Even though I’ve made thousands of lattes over the past 25 years, both for myself and for others, I’ve never come close to mastering latte art. Some days as I pour the velvety-smooth milk over the espresso, it takes on the pattern of a delicate flower or a rippled heart. Other days it plops in there like a big blob, and no amount of squinting or imagination can conjure a recognizable shape out of it. A couple years ago I decided to take a picture of each morning latte for a hundred days in a row, hoping that the act of keeping a record of it would work some psychological magic on me, force me to slow down and think about the process, foster some kind of consistency, and maybe, just maybe, lead me to latte art mastery.
It’s not like the goal was unachievable. Plenty of baristas around town here and elsewhere create perfect rosette after perfect rosette for their adoring customers. I couldn’t blame my equipment, either. After Sara and I (along with our friends) sold our coffee house, we realized there was no going back to those anemic little espresso machines and grinders. Instead, we sprang for a small yet powerful machine with a heat exchanger, temperature control, and plumbed-in water line. Aside from the occasional thunderous rumble from the pump, it runs like a dream.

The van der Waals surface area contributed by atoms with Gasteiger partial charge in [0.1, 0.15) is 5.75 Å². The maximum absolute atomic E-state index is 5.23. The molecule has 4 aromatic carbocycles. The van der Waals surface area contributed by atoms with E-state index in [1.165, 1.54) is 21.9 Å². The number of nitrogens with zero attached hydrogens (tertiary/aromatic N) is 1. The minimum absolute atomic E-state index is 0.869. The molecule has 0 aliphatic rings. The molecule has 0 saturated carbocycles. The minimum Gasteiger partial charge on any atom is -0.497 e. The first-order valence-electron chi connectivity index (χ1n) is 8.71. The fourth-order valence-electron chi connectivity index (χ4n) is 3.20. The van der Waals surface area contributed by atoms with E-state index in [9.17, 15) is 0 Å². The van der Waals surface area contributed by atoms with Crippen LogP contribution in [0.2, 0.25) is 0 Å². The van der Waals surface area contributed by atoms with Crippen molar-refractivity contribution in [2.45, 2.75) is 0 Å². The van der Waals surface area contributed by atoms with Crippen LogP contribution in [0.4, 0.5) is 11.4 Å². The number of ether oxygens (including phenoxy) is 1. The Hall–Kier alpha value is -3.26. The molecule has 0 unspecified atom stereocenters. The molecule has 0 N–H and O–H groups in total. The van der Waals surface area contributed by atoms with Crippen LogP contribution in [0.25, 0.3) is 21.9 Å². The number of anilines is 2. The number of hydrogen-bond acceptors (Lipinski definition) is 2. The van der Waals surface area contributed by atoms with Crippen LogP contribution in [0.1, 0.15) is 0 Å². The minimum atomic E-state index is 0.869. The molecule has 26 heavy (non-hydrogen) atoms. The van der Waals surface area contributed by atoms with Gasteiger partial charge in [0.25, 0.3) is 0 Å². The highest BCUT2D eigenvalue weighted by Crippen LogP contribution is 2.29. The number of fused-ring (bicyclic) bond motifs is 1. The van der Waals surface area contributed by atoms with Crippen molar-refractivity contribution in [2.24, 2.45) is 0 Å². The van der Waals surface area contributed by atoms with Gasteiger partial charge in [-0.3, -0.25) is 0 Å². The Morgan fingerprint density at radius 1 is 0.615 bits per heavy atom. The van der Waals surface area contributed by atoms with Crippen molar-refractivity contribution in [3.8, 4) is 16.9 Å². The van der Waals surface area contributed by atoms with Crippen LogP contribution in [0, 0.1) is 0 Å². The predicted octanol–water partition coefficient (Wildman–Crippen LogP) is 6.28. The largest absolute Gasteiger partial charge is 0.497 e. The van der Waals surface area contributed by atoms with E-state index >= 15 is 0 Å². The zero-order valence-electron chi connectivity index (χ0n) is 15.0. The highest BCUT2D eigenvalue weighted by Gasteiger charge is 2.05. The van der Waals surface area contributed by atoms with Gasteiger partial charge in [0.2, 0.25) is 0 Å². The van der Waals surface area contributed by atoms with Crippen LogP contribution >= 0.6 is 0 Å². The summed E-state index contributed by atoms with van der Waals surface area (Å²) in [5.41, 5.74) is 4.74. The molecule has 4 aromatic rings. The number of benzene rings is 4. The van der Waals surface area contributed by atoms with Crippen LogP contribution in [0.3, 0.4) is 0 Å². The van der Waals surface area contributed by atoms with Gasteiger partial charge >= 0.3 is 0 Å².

So how did my experiment go? Did I improve the design, cup by cup, until I had reached Van Gogh levels of artistry? Not exactly. I’d compare it more to garage sale art with an occasional Jackson Pollock. And despite doing the exact same thing every time — well, as close to exact as I could get — the results were wildly inconsistent. You can see for yourself if you want. I just uploaded the photos for all the world’s praise and ridicule on a web page I created.
p.s. Suddenly it occurs to me that I should be doing what the kids do whenever they want to learn something new: Check it out on YouTube!